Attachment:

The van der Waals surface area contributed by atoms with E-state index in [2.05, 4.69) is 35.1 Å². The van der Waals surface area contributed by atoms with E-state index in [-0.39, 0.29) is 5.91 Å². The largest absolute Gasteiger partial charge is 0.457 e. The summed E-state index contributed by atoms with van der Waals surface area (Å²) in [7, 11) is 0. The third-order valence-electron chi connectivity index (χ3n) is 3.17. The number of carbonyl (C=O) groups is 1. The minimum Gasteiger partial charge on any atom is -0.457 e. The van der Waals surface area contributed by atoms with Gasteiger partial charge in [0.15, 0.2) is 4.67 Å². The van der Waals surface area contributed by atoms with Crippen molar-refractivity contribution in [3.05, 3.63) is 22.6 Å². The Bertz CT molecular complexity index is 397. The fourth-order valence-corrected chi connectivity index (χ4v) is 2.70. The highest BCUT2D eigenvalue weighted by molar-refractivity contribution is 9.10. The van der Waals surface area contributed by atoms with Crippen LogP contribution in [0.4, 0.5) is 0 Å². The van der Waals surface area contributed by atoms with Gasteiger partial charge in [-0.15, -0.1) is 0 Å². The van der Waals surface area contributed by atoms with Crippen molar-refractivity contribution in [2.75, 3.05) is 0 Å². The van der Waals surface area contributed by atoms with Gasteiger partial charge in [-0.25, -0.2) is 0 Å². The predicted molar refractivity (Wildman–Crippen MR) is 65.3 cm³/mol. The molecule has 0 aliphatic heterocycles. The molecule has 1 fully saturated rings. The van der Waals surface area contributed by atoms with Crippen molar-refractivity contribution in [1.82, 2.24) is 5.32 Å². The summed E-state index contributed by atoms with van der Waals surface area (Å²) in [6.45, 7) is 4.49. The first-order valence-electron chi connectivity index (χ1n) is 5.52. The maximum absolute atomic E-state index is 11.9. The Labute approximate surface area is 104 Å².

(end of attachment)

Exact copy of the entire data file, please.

The van der Waals surface area contributed by atoms with E-state index in [2.05, 4.69) is 35.1 Å². The van der Waals surface area contributed by atoms with E-state index in [-0.39, 0.29) is 5.91 Å². The largest absolute Gasteiger partial charge is 0.457 e. The summed E-state index contributed by atoms with van der Waals surface area (Å²) in [7, 11) is 0. The third-order valence-electron chi connectivity index (χ3n) is 3.17. The number of carbonyl (C=O) groups is 1. The minimum Gasteiger partial charge on any atom is -0.457 e. The van der Waals surface area contributed by atoms with Gasteiger partial charge in [0.15, 0.2) is 4.67 Å². The van der Waals surface area contributed by atoms with Crippen molar-refractivity contribution in [3.05, 3.63) is 22.6 Å². The Bertz CT molecular complexity index is 397. The fourth-order valence-corrected chi connectivity index (χ4v) is 2.70. The highest BCUT2D eigenvalue weighted by molar-refractivity contribution is 9.10. The van der Waals surface area contributed by atoms with Crippen LogP contribution in [0.4, 0.5) is 0 Å². The van der Waals surface area contributed by atoms with Gasteiger partial charge in [-0.15, -0.1) is 0 Å². The van der Waals surface area contributed by atoms with Crippen molar-refractivity contribution in [2.75, 3.05) is 0 Å². The van der Waals surface area contributed by atoms with Gasteiger partial charge in [-0.25, -0.2) is 0 Å². The predicted molar refractivity (Wildman–Crippen MR) is 65.3 cm³/mol. The molecule has 0 aliphatic heterocycles. The molecule has 1 fully saturated rings. The van der Waals surface area contributed by atoms with Crippen molar-refractivity contribution in [1.82, 2.24) is 5.32 Å². The summed E-state index contributed by atoms with van der Waals surface area (Å²) in [6.45, 7) is 4.49. The first-order valence-electron chi connectivity index (χ1n) is 5.52. The maximum absolute atomic E-state index is 11.9. The Labute approximate surface area is 104 Å².